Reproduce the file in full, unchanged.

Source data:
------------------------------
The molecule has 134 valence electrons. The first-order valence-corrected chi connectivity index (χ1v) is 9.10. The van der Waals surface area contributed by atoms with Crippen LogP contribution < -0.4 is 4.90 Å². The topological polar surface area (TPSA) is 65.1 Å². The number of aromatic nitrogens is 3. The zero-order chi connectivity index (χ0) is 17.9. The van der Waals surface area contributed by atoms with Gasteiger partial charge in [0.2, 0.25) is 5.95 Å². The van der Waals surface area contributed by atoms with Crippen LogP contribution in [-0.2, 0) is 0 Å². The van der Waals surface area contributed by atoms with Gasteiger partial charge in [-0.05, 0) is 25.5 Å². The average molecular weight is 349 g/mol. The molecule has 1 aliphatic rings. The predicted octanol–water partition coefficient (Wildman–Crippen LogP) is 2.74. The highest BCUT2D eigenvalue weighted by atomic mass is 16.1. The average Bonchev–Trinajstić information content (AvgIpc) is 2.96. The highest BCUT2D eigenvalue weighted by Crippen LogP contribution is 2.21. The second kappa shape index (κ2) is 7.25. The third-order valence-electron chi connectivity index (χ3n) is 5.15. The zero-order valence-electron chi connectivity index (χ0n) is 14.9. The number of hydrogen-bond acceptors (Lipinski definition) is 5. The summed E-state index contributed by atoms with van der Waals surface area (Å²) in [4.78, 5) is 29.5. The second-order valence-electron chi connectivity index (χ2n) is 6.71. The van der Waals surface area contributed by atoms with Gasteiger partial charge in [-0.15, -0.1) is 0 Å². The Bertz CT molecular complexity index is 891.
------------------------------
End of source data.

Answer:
The molecule has 134 valence electrons. The first-order valence-corrected chi connectivity index (χ1v) is 9.10. The van der Waals surface area contributed by atoms with Crippen LogP contribution < -0.4 is 4.90 Å². The topological polar surface area (TPSA) is 65.1 Å². The number of aromatic nitrogens is 3. The zero-order chi connectivity index (χ0) is 17.9. The van der Waals surface area contributed by atoms with Gasteiger partial charge in [0.2, 0.25) is 5.95 Å². The van der Waals surface area contributed by atoms with Crippen LogP contribution in [-0.2, 0) is 0 Å². The van der Waals surface area contributed by atoms with Gasteiger partial charge in [-0.05, 0) is 25.5 Å². The average molecular weight is 349 g/mol. The molecule has 1 aliphatic rings. The predicted octanol–water partition coefficient (Wildman–Crippen LogP) is 2.74. The highest BCUT2D eigenvalue weighted by atomic mass is 16.1. The average Bonchev–Trinajstić information content (AvgIpc) is 2.96. The highest BCUT2D eigenvalue weighted by Crippen LogP contribution is 2.21. The second kappa shape index (κ2) is 7.25. The third-order valence-electron chi connectivity index (χ3n) is 5.15. The zero-order valence-electron chi connectivity index (χ0n) is 14.9. The number of hydrogen-bond acceptors (Lipinski definition) is 5. The summed E-state index contributed by atoms with van der Waals surface area (Å²) in [4.78, 5) is 29.5. The second-order valence-electron chi connectivity index (χ2n) is 6.71. The van der Waals surface area contributed by atoms with Gasteiger partial charge in [-0.15, -0.1) is 0 Å². The Bertz CT molecular complexity index is 891.